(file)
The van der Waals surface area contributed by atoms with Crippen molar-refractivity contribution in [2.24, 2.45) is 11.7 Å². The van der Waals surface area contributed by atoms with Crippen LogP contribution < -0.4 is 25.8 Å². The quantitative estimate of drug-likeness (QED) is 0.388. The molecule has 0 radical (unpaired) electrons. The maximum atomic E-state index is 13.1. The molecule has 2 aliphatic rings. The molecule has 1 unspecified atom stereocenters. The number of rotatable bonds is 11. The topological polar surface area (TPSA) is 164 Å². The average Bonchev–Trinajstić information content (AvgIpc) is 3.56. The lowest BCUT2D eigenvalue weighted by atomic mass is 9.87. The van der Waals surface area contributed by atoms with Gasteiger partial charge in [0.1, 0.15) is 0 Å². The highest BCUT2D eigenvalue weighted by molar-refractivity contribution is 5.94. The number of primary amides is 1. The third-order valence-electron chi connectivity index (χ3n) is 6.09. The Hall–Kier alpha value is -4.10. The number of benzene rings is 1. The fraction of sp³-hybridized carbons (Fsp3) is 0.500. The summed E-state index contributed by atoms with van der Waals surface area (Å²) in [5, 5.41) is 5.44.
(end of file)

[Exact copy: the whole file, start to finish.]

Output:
The van der Waals surface area contributed by atoms with Crippen molar-refractivity contribution in [2.24, 2.45) is 11.7 Å². The van der Waals surface area contributed by atoms with Crippen LogP contribution < -0.4 is 25.8 Å². The quantitative estimate of drug-likeness (QED) is 0.388. The molecule has 0 radical (unpaired) electrons. The maximum atomic E-state index is 13.1. The molecule has 2 aliphatic rings. The molecule has 1 unspecified atom stereocenters. The number of rotatable bonds is 11. The topological polar surface area (TPSA) is 164 Å². The average Bonchev–Trinajstić information content (AvgIpc) is 3.56. The lowest BCUT2D eigenvalue weighted by atomic mass is 9.87. The van der Waals surface area contributed by atoms with Gasteiger partial charge in [0.1, 0.15) is 0 Å². The highest BCUT2D eigenvalue weighted by molar-refractivity contribution is 5.94. The number of primary amides is 1. The third-order valence-electron chi connectivity index (χ3n) is 6.09. The Hall–Kier alpha value is -4.10. The number of benzene rings is 1. The fraction of sp³-hybridized carbons (Fsp3) is 0.500. The summed E-state index contributed by atoms with van der Waals surface area (Å²) in [5, 5.41) is 5.44.